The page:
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I have a rather poor understanding of what a tensor is, but enough to apply it to the biggest part of the classical mechanics I'm studying.
However, I've run into a small problem while studying "Free vibrations of a linear triatomic molecule". (We're assuming all 3 atoms are in 1 straight line and the forces they exert on each other are represented by springs with constant values for $k$).

My potential energy is described as:

$$V=\frac{k}{2}(\eta_1^2+2\eta_2^2+\eta_3^2-2\eta_1\eta_2-2\eta_2\eta_3)$$
Where $\eta$ is a coordinate relative to the equilibrium position.

And 'hence' the tensor has the form:

$$\vec V=\begin{bmatrix} k & -k & 0\\ -k & 2k & -k\\ 0 & -k & k \end{bmatrix}$$

How do I go from 1 to the other and vice versa?
I've tried googling terms like "Equation to tensor", "Potential energy tensor", "Absolute value of tensor" etc. but they didn't yield anything usable for me.

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    $\begingroup$ The potential energy is $\frac{1}{2} \eta^T V \eta$, with $\eta^T = (\eta_1, \eta_2, \eta_3)$. $\endgroup$ – auxsvr Jun 11 '14 at 14:29
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I believe this is the "missing link", stated in a less abstract fashion than in the above comment: https://en.wikipedia.org/wiki/Quadratic_form . Some programs in physics cover that in undergraduate algebra courses, some leave it for later. Notably, this method doesn't apply just to tensors, it's a general connection between symmetric matrices (of spaces $\mathcal{M}_{n\times n}({ℝ})$, since they are quadratic) and equations.

If you have an expression like $Q\left({\xi }_{1},\dots ,{\xi }_{n}\right)=\sum _{{i}_{i}j=1}^{n}{\alpha }_{ij}{\xi }_{i}{\xi }_{j}$ , which you do since the lagrangian of small oscillations has quadratic terms of both $x$ and $\stackrel{.}{x}$, you may transform the quadratic form of the potential energy (your first expression) into a symmetric matrix by putting values of ${\alpha }_{ii}$ on the diagonal (in this case the coefficients are ${\alpha }_{11}=k$, ${\alpha }_{22}=2k$, and ${\alpha }_{33}=k$, and, because the coefficients are symmetric (see definition), the matrix is symmetric as well. Hence, other elements are put in their appropriate position ( in this case ${\alpha }_{12}={\alpha }_{21}=-k$, ${\alpha }_{23}={\alpha }_{32}=-k$, ${\alpha }_{13}={\alpha }_{31}=0$). Note also that the matrix coefficients of nondiagonal elements are half of the ${\alpha }_{ij}$ coefficients from the quadratic form, since they are represented twice in the matrix.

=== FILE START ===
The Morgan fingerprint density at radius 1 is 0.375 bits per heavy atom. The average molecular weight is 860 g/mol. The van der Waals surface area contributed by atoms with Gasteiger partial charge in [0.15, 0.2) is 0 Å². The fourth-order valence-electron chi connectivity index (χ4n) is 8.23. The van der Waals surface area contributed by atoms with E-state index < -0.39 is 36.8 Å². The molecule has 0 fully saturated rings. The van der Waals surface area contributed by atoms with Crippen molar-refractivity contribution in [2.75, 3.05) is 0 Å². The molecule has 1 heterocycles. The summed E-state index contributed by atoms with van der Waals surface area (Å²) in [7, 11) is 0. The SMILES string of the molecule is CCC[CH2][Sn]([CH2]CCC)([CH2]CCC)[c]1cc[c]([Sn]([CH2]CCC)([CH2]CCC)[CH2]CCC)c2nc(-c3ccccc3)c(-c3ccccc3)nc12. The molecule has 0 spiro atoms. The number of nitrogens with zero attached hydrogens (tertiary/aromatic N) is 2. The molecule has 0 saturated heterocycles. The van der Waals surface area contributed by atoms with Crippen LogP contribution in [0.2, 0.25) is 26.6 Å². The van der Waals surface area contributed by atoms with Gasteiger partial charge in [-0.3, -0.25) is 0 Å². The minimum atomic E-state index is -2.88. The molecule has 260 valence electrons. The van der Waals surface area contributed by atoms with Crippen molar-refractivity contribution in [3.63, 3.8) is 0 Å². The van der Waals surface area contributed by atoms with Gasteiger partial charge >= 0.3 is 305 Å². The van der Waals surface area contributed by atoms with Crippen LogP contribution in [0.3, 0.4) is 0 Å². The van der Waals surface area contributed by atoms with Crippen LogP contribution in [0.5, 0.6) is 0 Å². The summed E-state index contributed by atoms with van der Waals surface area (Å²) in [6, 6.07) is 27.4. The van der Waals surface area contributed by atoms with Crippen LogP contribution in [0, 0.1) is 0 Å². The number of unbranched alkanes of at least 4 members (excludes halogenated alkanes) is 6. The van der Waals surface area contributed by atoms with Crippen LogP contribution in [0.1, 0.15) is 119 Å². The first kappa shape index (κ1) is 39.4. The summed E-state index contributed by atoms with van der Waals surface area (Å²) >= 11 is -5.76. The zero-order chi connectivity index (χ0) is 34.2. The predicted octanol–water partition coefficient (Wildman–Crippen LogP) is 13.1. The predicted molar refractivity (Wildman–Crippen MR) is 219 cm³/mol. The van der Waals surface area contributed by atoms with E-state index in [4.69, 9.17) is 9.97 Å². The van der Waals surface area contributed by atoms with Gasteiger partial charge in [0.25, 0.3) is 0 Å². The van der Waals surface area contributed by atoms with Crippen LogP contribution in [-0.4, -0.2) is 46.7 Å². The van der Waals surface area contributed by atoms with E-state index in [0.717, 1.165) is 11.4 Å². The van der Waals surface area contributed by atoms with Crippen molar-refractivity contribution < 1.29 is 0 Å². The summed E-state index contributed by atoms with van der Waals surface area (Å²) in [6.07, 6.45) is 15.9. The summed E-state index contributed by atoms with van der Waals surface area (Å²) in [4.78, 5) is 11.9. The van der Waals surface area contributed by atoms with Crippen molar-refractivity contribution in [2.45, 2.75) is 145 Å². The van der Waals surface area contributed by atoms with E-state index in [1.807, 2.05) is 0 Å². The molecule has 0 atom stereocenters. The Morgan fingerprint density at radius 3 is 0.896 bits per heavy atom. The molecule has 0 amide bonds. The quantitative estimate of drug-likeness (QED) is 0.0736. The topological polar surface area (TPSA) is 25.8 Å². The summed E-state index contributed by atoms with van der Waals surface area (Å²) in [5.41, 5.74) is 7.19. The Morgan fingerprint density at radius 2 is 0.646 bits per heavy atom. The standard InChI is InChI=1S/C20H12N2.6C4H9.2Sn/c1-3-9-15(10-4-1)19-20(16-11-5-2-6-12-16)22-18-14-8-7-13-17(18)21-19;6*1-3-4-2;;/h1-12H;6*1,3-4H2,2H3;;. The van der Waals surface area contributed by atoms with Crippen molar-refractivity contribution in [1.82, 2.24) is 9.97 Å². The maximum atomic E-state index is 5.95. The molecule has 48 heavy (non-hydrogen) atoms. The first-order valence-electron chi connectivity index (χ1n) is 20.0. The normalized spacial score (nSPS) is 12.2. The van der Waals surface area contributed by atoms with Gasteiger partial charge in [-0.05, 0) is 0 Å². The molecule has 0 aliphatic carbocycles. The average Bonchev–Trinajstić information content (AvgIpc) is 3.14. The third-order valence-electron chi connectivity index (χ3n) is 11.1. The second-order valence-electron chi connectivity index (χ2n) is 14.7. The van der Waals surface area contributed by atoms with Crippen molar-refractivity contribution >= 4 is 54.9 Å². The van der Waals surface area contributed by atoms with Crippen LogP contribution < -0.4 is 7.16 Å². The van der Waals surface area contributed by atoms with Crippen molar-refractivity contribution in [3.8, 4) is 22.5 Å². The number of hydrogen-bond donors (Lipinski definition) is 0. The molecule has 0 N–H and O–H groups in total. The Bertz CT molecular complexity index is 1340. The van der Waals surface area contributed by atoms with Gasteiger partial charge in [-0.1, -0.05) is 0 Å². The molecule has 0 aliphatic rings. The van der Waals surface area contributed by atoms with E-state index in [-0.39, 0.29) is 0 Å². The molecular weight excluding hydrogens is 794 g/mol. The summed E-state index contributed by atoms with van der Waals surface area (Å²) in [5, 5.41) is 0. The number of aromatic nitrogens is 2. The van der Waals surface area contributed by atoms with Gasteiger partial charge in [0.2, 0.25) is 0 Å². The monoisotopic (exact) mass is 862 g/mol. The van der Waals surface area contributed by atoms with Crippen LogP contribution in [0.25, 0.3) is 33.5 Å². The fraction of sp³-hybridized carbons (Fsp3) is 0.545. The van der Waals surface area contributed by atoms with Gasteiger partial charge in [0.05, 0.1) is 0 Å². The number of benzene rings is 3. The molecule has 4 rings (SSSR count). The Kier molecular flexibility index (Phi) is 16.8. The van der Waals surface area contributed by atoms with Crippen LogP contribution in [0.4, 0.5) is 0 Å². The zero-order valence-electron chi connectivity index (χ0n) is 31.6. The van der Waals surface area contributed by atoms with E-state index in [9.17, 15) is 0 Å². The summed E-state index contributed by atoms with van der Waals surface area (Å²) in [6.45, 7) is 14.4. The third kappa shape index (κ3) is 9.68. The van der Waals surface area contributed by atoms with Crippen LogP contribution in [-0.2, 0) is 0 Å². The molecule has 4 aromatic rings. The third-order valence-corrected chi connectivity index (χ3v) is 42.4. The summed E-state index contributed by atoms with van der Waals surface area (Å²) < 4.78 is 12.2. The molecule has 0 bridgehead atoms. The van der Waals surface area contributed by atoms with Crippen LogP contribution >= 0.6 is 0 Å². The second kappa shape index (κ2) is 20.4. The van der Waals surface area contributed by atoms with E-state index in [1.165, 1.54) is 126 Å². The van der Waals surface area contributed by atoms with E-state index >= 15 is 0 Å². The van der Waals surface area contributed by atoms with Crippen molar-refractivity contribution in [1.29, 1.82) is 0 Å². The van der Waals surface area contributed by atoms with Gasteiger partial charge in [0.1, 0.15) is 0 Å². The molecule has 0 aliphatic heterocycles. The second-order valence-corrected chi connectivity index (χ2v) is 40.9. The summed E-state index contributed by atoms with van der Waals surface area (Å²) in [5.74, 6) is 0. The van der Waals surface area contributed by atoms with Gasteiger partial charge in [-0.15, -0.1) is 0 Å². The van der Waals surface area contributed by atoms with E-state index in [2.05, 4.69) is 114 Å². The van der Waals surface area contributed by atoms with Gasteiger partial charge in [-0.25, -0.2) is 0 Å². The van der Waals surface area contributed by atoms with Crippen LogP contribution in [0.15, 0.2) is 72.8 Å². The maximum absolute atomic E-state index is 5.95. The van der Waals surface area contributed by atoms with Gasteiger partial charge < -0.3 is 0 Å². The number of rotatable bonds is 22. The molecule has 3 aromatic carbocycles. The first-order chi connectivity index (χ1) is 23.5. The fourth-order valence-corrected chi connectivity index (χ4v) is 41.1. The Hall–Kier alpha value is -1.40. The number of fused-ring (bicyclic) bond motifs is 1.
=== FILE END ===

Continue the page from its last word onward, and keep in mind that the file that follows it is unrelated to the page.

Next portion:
Hope this helps, if needed I will give some more examples.

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Your squared general coordinates correspond with the tensors diagonal axis. The others are the cross terms. Since we are dealing with commuting terms, it will always be of the form $2\eta_{i}\eta_{j}$ although it is truly $\eta_{i}\eta_{j}+\eta_{j}\eta_{i}$. Obviously, the $\frac{1}{2}$ is absorbed by the energy equation.

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